STRATEGY: Incentives make this piggery profitable

Sows are provided with farrowing crates in most modern piggeries. Not in the Marulas Farm. They don’t rovide their breeding sows with farrowing crate.

ONE HOG FARM that has impressed us is the piggery of the Marulas Farm in Pandi, Bulacan, managed by a former professor from Araneta University, Alfredo Santiago.

NO FARROWING CRATES – The 11-hectare piggery has some 800 sows at this writing (July 1992), mostly of the Hypor breed. In most other modern hog farms we have visited, steel farrowing crates are standard farm equipment. But at the Marulas piggery, there is not a single farrowing crate. This means a lot of savings for the company. But that is not the only reason. It is their belief that pregnant sows should be free to walk around for some exercise. Sort of maternity walk.

The farrowing crate is supposed to protect the piglets from being crushed by their mother. So far, however, they really donโ€™t find the need for farrowing crates. The piglets have been able so far to evade being crushed by their mothers.

SPECIAL ATTENTION – But that could also be due to the special attention being given by the caretakers. We were told that the workers receive a lot of incentives for attending to their duties conscientiously.

For instance, those who are attending to the newly born pigs are given an incentive (30 centavos per piglet for those on duty during daytime and 60 centavos per piglet for those on night duty) if nothing untoward happens to the piglets. Because they are taking care of hundreds of piglets, their bonus amounts to something substantial.

CONSCIENTIOUS WORKERS – Even those who are in charge of the breeding animals are conscientious about their jobs because they, too, receive incentives if the number of piglets per litter exceeds 10. For every piglet above 10 per litter, the workers are given P7. On the average, that means an additional income of P280 a month for a worker, according to Dr. Fernando Ermitaรฑo, long-time farm veterinarian.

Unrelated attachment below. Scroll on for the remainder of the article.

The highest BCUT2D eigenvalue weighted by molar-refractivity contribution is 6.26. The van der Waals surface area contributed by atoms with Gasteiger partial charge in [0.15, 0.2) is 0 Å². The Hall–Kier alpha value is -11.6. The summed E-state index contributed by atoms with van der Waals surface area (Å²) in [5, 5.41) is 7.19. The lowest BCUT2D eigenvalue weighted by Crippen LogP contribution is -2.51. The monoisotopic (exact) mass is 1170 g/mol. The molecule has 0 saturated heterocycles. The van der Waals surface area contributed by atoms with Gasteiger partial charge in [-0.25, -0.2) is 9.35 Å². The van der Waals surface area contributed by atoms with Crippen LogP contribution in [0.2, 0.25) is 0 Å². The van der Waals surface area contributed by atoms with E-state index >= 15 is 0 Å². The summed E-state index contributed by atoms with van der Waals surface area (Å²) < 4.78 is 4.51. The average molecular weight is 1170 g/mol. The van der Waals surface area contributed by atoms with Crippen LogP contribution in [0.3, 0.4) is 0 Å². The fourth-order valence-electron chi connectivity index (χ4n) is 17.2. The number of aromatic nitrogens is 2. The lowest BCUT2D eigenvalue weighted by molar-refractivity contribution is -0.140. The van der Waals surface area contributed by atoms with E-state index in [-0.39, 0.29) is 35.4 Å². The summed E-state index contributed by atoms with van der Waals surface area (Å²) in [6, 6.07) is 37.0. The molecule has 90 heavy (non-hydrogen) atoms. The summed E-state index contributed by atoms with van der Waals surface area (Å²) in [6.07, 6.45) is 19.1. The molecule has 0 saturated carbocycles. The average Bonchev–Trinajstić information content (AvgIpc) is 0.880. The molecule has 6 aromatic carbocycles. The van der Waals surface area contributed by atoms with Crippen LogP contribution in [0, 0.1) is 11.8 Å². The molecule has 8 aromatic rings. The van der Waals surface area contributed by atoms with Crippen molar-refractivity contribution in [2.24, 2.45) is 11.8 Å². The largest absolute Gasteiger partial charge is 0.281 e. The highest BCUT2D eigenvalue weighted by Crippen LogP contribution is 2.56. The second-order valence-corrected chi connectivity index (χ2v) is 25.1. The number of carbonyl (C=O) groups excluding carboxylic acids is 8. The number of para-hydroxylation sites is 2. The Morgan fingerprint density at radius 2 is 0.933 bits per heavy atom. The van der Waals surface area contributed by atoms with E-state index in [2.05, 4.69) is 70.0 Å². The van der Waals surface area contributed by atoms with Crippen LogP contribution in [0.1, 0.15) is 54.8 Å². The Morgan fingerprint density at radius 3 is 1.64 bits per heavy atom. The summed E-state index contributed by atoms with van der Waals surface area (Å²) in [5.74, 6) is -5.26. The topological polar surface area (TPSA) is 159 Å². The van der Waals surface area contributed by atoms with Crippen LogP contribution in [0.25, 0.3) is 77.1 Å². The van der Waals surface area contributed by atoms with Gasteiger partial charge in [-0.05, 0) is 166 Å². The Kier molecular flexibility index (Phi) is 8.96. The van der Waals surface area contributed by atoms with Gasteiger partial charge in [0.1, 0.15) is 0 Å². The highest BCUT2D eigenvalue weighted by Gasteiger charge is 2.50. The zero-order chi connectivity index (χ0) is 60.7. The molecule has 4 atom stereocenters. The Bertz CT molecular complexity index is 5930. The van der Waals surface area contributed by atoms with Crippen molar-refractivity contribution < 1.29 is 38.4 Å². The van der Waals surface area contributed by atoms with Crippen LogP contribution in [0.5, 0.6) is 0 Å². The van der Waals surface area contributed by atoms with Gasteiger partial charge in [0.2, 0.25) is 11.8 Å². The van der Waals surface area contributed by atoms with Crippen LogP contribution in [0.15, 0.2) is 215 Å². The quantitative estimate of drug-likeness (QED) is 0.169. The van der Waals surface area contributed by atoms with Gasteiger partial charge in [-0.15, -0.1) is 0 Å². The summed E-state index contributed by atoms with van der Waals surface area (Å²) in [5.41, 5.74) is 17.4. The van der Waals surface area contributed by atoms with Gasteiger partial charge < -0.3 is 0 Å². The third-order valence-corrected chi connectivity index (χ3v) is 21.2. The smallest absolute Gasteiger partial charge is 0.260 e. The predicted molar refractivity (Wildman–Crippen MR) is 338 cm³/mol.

NO STRONG ODOR – The piggery is also free of strong odor usually found in most piggeries. This is because most of the daily waste is collected by the laborers before the rest is washed to the biogas digester. The waste is made into compost for use as fertilizer for various crops. Trichoderma is used to hasten the composting time to two weeks.

Although the gathering of the manure for composting is part of the regular work of the caretakers, they are also given additional incentives for the chore. They receive P5 for every 50-kilo bag of compost.

BIOGAS SYSTEM – What frees the piggery of the usual odor, however, is the biogas system. So far, they have guilt six digesters, the latest of which cost P350,000. Aside from helping keep down pollution, the biogas digesters are providing the farm with all the methane gas for cooking as well as for running the machinery on the farm These include two hammermills for grinding corn, one engine for the conveyor of grains to the hammermill, two feed mixers, one water pump that runs for 20 to 24 hours daily, and another water pump for pumping out water from one lagoon to another for pollution abatement.

SAVINGS ON ELECTRICITY – The biogas is also providing all the electricity for lighting. Emmanuel Bautista, assistant to the manager, estimates that the company must be saving about P50,000 monthly on electricity, thanks to biogas.

CATTLE FED WITH MANURE MIX – There is also something very practical that they are doing at the Marulas piggery. They are taking care of 84 head of cattle that largely depend on hog manure for their feed.

Actually, the manure that comes out from the pigs contains a lot of ingredients that are not totally digested, especially corn. When the pig pens are cleaned each day, the manure and unconsumed feed in the pen are washed and the washings pass through a cemented canal behind the pig pen leading to the biogas digester. Before the washings reach the digester, however, the undigested solids are retained in a deep portion at the end of the canal. Here the workers gather the solids which are still rich in nutrients.

The collected manure solids are mixed with fine rice bran. The rice bran is about 40 percent of the total mixture. Except for small quantities of grass gathered from the premises of the piggery, and a little rice straw, the cattle subsist on nothing else but the retrieved hog manure and the rice bran mixture. The animals are robust and healthy.

WELL PAID WORKERS – About 48 workers are employed on the farm. Most of them have very little schooling but they are efficient workers. Because of the many incentives they get, they actually make more than other workers in Manila. Many of them have been with the company for as long as 15 years.

Aside from the monetary incentives, they are encouraged to plant vegetables, corn, even rice, in the vacant spaces. And their harvest is all theirs.

KEEN IN GREENING – Management is also keen in greening the premises. There are lots of trees along the farm roads and in between hog houses. Not long before our visit, during the birthday of the founder, some 200 mahogany and narra trees were planted around the anti-pollution lagoons.

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